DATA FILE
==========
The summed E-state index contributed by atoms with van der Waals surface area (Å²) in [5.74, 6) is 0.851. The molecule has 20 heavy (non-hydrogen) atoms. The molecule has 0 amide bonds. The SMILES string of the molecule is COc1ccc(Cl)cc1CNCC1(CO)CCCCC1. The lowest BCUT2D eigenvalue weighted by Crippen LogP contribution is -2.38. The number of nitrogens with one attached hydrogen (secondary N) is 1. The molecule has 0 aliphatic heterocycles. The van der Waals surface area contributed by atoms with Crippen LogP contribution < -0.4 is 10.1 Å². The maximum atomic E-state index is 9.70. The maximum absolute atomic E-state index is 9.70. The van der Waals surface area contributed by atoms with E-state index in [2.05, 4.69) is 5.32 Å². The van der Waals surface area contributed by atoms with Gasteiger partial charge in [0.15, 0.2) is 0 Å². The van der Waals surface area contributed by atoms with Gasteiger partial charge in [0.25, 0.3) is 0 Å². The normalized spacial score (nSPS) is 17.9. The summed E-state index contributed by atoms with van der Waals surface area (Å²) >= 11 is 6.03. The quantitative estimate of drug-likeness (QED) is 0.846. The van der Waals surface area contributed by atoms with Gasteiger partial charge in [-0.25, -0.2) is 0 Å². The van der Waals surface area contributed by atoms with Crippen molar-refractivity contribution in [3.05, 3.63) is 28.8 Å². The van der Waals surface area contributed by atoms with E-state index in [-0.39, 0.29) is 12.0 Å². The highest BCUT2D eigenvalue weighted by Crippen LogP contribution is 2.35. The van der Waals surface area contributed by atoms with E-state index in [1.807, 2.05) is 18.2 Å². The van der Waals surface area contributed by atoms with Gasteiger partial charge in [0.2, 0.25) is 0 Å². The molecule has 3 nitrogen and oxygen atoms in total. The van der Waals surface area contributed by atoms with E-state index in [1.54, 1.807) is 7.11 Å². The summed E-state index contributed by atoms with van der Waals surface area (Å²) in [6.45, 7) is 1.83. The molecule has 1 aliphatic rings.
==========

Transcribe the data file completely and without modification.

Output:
The summed E-state index contributed by atoms with van der Waals surface area (Å²) in [5.74, 6) is 0.851. The molecule has 20 heavy (non-hydrogen) atoms. The molecule has 0 amide bonds. The SMILES string of the molecule is COc1ccc(Cl)cc1CNCC1(CO)CCCCC1. The lowest BCUT2D eigenvalue weighted by Crippen LogP contribution is -2.38. The number of nitrogens with one attached hydrogen (secondary N) is 1. The molecule has 0 aliphatic heterocycles. The van der Waals surface area contributed by atoms with Crippen LogP contribution < -0.4 is 10.1 Å². The maximum atomic E-state index is 9.70. The maximum absolute atomic E-state index is 9.70. The van der Waals surface area contributed by atoms with E-state index in [2.05, 4.69) is 5.32 Å². The van der Waals surface area contributed by atoms with Gasteiger partial charge in [0.15, 0.2) is 0 Å². The van der Waals surface area contributed by atoms with Gasteiger partial charge in [0.25, 0.3) is 0 Å². The normalized spacial score (nSPS) is 17.9. The summed E-state index contributed by atoms with van der Waals surface area (Å²) >= 11 is 6.03. The quantitative estimate of drug-likeness (QED) is 0.846. The van der Waals surface area contributed by atoms with Gasteiger partial charge in [-0.25, -0.2) is 0 Å². The van der Waals surface area contributed by atoms with Crippen molar-refractivity contribution in [3.05, 3.63) is 28.8 Å². The van der Waals surface area contributed by atoms with E-state index in [-0.39, 0.29) is 12.0 Å². The highest BCUT2D eigenvalue weighted by Crippen LogP contribution is 2.35. The van der Waals surface area contributed by atoms with E-state index in [1.807, 2.05) is 18.2 Å². The van der Waals surface area contributed by atoms with Gasteiger partial charge in [0.2, 0.25) is 0 Å². The molecule has 3 nitrogen and oxygen atoms in total. The van der Waals surface area contributed by atoms with E-state index in [1.54, 1.807) is 7.11 Å². The summed E-state index contributed by atoms with van der Waals surface area (Å²) in [6.45, 7) is 1.83. The molecule has 1 aliphatic rings.